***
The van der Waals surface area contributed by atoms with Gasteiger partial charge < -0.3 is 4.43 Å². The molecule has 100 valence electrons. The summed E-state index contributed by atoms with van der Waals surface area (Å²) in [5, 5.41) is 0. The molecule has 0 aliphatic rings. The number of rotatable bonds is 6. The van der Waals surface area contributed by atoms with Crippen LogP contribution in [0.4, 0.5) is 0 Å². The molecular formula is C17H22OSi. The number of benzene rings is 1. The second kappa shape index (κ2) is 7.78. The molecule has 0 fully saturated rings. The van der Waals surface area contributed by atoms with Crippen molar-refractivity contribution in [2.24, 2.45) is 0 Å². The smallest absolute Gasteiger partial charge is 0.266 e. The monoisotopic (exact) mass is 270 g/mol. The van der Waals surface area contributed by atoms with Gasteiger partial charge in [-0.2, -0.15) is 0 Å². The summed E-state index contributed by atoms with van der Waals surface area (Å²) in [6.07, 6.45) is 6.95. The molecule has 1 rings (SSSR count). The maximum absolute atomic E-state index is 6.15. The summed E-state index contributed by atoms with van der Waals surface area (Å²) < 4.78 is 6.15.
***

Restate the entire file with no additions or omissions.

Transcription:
The van der Waals surface area contributed by atoms with Gasteiger partial charge < -0.3 is 4.43 Å². The molecule has 100 valence electrons. The summed E-state index contributed by atoms with van der Waals surface area (Å²) in [5, 5.41) is 0. The molecule has 0 aliphatic rings. The number of rotatable bonds is 6. The van der Waals surface area contributed by atoms with Crippen LogP contribution in [0.4, 0.5) is 0 Å². The molecular formula is C17H22OSi. The number of benzene rings is 1. The second kappa shape index (κ2) is 7.78. The molecule has 0 fully saturated rings. The van der Waals surface area contributed by atoms with Crippen molar-refractivity contribution in [2.24, 2.45) is 0 Å². The smallest absolute Gasteiger partial charge is 0.266 e. The monoisotopic (exact) mass is 270 g/mol. The van der Waals surface area contributed by atoms with Gasteiger partial charge in [-0.2, -0.15) is 0 Å². The summed E-state index contributed by atoms with van der Waals surface area (Å²) in [6.07, 6.45) is 6.95. The molecule has 1 rings (SSSR count). The maximum absolute atomic E-state index is 6.15. The summed E-state index contributed by atoms with van der Waals surface area (Å²) < 4.78 is 6.15.